Sailing on The Two-Masted Schooner Pioneer

The Scottish term “to scoon” means to skim along the water.

From 1850 through the early 1900s, schooners (the foremast shorter than the mainmast), with no fuel costs, no engines or fuel taking up valuable cargo space, carried goods between coastal towns. The Pioneer (102 feet tip to tip) was built to carry sand mined near Delaware Bay to an iron foundry in Chester, Pennsylvania. She was the first of only two iron-hulled cargo ships and is the only one still in existence. In 1966, the ship was sold to Russell Grinnel Jr. of Gloucester, Massachusetts who restored the rig and rebuilt the hull with steel plating, leaving its iron frame intact. Grinnel left her to South Street Seaport upon his death.

(Photo by Richard Bowditch)

Today, Pioneer represents living history. Maritime skills, New York harbor’s history, and marine ecology are some of the things taught onboard to visitors and volunteers May through October. Participate by helping raise a halyard – a line which is used to haul sails, flags, or spars. (Tasks are designated for adults or children.) Or just enjoy the two hour sail through New York Harbor, past Governors Island and The Statue of Liberty with unique views of the Manhattan skyline and whatever else is on the water that day. Opportunities for photos are constant.

On a pretty day (or sunset sail) the trip is literally a breath of fresh air. Afloat and out of context, it’s easy to let one’s thoughts wander freely. City tension relaxes. Hold someone’s hand, experience the Oz-look of Manhattan Island through the eyes of a child, tell a story about early New York.

Our trip carried forty passengers – who found seating willy-nilly on deck – and six crew members. I spoke to trainee Alex Berman who loves sailing, is great with kids, and knows enough about her work to answer questions. As she’s still in school, Berman has no idea how her penchant for the water will fit into the future, but she’s sure it will. Alex is smallish and wirey, yet pulls and coils rope as if half again as physically substantial. She snaps to when orders are called out.

Giselle Hart (Photo by Alix Cohen)

Giselle Hart , a professional crew member, is calling orders. “I grew up around the ocean in Boston, not sailing though, that came later – to stay near water. I’ve been sailing boats like this for about six years in Maine, the Northwest… there are dozens of schooners, some newly built, some preserved over time.” You can see the pleasure Giselle takes in her job. Her movements are sure. She’s alert to sun and wind, basking in both, with a peripheral traveling eye on passengers; very much in her element.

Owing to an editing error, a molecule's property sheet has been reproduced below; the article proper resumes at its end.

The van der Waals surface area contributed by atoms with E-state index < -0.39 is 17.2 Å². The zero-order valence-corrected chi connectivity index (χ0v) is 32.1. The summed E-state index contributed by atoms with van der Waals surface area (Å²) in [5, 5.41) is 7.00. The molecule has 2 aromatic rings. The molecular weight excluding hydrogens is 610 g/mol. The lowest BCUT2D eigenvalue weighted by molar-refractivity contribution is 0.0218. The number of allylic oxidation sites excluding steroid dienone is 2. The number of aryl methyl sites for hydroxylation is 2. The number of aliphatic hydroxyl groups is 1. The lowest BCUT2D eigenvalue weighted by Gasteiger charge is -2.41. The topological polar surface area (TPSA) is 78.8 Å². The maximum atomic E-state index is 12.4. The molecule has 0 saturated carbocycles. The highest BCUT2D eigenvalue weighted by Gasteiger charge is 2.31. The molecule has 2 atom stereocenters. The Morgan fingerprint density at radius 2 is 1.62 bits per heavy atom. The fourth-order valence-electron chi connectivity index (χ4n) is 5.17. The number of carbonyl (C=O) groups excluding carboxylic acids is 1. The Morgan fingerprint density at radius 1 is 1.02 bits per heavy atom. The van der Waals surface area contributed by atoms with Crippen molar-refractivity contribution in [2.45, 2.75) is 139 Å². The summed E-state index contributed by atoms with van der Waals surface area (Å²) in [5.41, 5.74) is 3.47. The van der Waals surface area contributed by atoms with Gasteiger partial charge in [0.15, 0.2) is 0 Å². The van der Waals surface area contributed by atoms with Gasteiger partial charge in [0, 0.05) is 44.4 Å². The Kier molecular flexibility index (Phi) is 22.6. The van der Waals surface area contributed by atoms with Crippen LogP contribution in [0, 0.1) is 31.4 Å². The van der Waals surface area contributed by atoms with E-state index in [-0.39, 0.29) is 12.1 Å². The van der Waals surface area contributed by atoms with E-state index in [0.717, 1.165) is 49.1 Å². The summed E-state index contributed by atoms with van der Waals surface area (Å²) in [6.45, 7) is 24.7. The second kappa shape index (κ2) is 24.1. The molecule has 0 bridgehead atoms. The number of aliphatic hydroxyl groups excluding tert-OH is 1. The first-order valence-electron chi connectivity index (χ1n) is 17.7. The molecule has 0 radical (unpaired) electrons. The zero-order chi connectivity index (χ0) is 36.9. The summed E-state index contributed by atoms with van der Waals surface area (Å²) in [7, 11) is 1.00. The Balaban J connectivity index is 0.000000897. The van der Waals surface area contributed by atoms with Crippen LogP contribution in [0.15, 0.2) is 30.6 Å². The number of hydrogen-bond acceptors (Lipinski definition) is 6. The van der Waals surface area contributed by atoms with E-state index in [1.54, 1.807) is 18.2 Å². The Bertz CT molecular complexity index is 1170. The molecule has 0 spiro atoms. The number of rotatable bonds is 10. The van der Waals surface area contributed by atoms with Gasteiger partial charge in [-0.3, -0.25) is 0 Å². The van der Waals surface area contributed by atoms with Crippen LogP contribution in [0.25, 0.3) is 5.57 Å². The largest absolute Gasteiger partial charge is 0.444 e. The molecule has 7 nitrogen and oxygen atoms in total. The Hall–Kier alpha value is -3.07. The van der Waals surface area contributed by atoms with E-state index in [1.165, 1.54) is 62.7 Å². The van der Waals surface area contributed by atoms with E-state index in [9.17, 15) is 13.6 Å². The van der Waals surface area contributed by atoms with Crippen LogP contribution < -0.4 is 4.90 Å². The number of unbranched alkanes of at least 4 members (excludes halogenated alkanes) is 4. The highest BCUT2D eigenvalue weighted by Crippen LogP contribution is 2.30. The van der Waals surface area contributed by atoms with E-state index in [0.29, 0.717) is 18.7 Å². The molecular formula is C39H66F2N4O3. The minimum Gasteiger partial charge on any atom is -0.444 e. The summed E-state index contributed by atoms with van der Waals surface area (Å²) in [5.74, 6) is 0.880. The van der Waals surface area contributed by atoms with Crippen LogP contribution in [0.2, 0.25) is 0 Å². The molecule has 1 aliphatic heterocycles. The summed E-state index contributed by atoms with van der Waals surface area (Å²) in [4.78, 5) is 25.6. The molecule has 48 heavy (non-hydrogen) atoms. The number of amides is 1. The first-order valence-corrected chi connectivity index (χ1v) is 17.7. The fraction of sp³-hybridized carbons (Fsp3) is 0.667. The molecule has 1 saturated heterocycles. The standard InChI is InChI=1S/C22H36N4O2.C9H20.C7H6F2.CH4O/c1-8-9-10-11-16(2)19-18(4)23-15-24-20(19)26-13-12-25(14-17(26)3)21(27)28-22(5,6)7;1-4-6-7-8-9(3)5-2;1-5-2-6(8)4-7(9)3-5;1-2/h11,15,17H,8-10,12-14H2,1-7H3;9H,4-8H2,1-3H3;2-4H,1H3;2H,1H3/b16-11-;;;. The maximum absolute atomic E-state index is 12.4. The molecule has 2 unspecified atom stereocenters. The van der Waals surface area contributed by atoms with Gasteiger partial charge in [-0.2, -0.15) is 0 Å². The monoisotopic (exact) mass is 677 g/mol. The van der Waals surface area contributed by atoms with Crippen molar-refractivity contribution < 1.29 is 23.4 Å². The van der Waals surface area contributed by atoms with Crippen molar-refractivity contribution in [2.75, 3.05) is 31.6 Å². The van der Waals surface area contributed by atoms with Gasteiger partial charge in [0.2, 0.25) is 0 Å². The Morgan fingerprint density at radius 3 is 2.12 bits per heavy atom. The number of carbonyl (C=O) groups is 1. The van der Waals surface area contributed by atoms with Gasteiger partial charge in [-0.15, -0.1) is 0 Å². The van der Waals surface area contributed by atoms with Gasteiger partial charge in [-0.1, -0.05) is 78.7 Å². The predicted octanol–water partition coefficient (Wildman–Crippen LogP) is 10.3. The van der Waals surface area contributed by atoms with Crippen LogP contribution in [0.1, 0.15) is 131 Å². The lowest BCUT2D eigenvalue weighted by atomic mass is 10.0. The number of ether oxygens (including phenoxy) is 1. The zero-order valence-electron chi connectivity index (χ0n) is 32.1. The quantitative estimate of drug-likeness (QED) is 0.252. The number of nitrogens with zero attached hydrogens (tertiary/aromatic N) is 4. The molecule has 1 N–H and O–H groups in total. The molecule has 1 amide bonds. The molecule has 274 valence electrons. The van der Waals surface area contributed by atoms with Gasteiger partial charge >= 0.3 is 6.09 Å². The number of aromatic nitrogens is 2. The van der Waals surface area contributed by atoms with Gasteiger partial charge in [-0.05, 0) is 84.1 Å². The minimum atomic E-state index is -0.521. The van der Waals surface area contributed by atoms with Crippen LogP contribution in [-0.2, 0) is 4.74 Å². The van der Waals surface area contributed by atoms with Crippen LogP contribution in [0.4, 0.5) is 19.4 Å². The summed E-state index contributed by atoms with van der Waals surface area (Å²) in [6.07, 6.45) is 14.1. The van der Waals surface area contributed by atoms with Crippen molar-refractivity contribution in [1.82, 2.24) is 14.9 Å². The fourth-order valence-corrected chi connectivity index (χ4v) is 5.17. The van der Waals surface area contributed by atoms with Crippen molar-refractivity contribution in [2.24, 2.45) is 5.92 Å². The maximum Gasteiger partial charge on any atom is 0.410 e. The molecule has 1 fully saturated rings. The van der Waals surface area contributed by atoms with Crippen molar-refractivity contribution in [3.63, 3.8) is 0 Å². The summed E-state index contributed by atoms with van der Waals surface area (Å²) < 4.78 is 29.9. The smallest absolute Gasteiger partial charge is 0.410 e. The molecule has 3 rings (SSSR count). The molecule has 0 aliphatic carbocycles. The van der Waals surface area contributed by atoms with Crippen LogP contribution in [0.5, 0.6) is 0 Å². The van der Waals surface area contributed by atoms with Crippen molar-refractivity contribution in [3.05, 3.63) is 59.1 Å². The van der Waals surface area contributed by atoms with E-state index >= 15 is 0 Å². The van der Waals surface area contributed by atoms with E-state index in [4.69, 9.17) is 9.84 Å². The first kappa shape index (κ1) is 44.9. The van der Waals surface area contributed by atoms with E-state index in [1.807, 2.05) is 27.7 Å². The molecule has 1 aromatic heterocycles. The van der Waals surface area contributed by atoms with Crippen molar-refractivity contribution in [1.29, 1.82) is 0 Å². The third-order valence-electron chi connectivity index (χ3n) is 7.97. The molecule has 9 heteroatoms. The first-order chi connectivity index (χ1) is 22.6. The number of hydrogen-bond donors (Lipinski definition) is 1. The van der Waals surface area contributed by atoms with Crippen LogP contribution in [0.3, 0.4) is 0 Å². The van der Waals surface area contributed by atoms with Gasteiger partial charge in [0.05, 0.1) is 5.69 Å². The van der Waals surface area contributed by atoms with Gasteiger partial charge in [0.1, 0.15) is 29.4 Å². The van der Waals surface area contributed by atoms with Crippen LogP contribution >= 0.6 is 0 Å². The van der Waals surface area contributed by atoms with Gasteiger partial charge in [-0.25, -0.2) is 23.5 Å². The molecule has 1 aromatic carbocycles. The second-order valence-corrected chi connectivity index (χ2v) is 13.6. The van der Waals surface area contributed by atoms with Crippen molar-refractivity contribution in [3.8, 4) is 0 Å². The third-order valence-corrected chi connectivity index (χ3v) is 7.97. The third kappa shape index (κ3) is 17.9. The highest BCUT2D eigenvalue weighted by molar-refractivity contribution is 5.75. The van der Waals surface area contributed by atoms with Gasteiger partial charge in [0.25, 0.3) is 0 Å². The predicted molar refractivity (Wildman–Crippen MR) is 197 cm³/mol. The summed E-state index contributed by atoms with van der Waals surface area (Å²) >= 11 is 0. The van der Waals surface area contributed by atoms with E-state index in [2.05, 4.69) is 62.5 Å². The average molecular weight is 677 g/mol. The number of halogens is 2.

David Sheldon is a twenty-year part-timer. He calls himself a “boat slut”, loving where he is at least a much as Gabrielle. “What if it rains?” I ask. “We won’t go out if it’s raining. Wind is not that much of a problem, though, sails can be adjusted; it’s like shifting gears. Pioneer is a very stable boat with a big flat bottom.” David is steady and nimble. He walks as if the boat weren’t moving, climbs, and hauls sail with fluency and grace. “If we didn’t tip/keel, we wouldn’t be able to turn,” he explains after a wake reaction to a passing boat. (Birds have a keel bone.) He exults in sparking water, white clouds, and the feel of spray.

David Sheldon (Photo by Alix Cohen)

Captain Malcolm Martin hails from Boston but was indirectly drawn to boats through science and mammal behavior – whales, in particular – after college. By the time he got to New York, he was already an accredited captain. “One day in 1995, I wandered down to pier 16, saw the boat and asked if I could help. They handed me a chipping hammer.” He is, to date, the longest serving captain on Pioneer.

The trainee program is one of Malcolm’s passions. “There’s nothing better than starting with someone who doesn’t know the front of the boat from the back, then watching them anticipate what has to be done. Think of the phrase ‘learning the ropes.’ Skills are handed down from person to person.”

Statue of Liberty (Photo by Alix Cohen)

No experience is necessary. Students of all ages and walks of life, hobbyists, water lovers and those headed into the profession, are taught history, knot-tieing, navigation, sail handling and “boat husbandry” = maintenance. The captain calls it “a unifying activity.” Volunteers learn to work with and trust one another as well as self reliance, skills that are essential elsewhere. “You need your shipmates to function; teamwork must be coordinated.”